Gwen Petersen: In a Sow’s Ear 8-26-13
October 17, 2013
Once more, the Montana Cowboy Poetry Gathering and Western Music Rendezvous has come and gone in Lewistown, Mont.
A sell-out crowd attended the 28th Gathering to enjoy three days of poetry, pickin' and lots of grinnin'. Daytime sessions were held in the Eagles Club. A remuda of poets and pickers said their poems, played and sang their songs in four different listening rooms — sometimes to standing room only.
Mary Jacobs, loyal fan and follower of the Gathering has lived the cowboy life for — are you ready —101 years! Mary hasn't missed a Gathering since it began 28 years ago — well, except for the one time she had an opportunity to ride horseback into the Bob Marshall Wilderness. That particular year, she chose the ride.
Now at 101, Mary gets about in a wheel chair. The Eagles is an old building with no handicap access to speak of. No problem. There was always a handy cadre of cowboys available to simply pick her up — chair and all — and descend or ascend steps.
Outside, under shady canopies, western gear vendors displayed their wares. On an outdoor stage, musicians belted out western tunes. Those who suffered an attack of the hungries could mosey on over to the chuckwagon for a pitchfork steak fry, burgers, dogs or sandwiches.
The night show — always a high point in any Gathering — opened with Dave Stamey, singer/songwriter who's been called the Charlie Russell of western music. Wow! Lemme tell ya, Pard, that Dave can pick that guitar and sing those tunes to bring a smile to your lips or a lump to your throat!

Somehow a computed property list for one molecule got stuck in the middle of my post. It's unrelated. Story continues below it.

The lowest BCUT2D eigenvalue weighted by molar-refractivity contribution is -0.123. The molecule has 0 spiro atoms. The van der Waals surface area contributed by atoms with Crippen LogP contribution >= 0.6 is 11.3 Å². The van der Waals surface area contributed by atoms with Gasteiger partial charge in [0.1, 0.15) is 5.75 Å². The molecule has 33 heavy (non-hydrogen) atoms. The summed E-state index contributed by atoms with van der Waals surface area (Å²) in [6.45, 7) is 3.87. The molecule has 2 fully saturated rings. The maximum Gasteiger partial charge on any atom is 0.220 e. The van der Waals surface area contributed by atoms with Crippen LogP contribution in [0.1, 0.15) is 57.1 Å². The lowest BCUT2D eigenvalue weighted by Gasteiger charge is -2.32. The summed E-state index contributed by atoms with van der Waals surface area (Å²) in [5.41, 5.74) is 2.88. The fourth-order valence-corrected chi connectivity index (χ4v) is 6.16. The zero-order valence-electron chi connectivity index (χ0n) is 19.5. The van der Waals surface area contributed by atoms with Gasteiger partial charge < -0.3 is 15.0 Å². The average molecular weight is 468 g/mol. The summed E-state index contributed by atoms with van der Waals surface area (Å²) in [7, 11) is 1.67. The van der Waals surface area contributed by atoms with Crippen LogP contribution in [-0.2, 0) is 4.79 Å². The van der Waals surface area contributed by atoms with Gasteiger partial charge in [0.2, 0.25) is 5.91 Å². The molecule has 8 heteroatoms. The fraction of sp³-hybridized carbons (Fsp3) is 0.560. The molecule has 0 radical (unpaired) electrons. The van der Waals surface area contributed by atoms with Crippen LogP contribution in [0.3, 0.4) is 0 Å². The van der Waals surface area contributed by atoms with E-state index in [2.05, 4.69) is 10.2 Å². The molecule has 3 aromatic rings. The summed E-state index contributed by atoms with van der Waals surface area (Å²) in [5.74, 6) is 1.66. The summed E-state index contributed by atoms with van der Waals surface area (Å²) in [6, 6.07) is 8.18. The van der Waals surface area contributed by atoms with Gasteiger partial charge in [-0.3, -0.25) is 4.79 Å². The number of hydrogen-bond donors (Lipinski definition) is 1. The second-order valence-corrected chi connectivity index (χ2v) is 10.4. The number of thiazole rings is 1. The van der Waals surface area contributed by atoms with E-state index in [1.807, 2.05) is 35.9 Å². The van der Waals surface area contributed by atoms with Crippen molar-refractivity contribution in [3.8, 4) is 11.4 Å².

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Emcee, Sandy Seaton Sallee (and oh, yeah, Mary Jacobs granddaughter), handled the chute gates starting with some of her own poetry and songs. She held the crowd enthralled with poems about wind and wolves or chuckling aloud at Horsemanship 101. To call the throng back to their seats after the break, she cracked a whip — literally — on the hardwood stage floor. (It makes a sound about the same decibel level as firing a .22 pistol. Sure makes a person pay attention!)
The headliners this year? The King of the Cowboys descendants: Roy Rogers Jr., his son, Dustin Roy Rogers, and their band, The High Riders drove all the way from Branson, Mo., to give Montana Cowboy Poetry a BIG show. And did they ever! Roy Rogers' singing talent lives on in his kinfolk. Their perfect harmony tunes took you back in memory to the Sons of the Pioneers.
These stars of Branson had no pretensions. Gracious, laid back, generous with their time, they stayed after the show to sign CD's and books and chat with everyone. Sandy Sallee made sure to introduce her Grandma, Mary Jacobs, to the "Boys." Every member of the Rogers group made a point to talk with Mary, not just once politely. No, they kept returning to exchange another story or two. After the night show, as they were preparing to leave, each one sought her out to say goodbye. Mary, at 101 remains a charmer. She kept up her end of the conversations with lively wit and style.
Keepin' It Cowboy — the watchword of the Montana Cowboy Poetry Gathering and Western Music Rendezvous. For 28 years the Gathering has been dedicated to "preserving and celebrating the history and heritage of the American cowboy." In August of 2014, the Gathering is bringing Sons of the San Joaquin to Lewistown along with a corral full of cowboy poets and pickers for the 29th Gathering.
Mary Jacobs plans to be there to celebrate her birthday as she turns 102! Be sure to say howdy. She'll be the bright-eyed, white-haired lady with the big smile seated in a wheel chair, likely pushed by a handsome cowpoke. ❖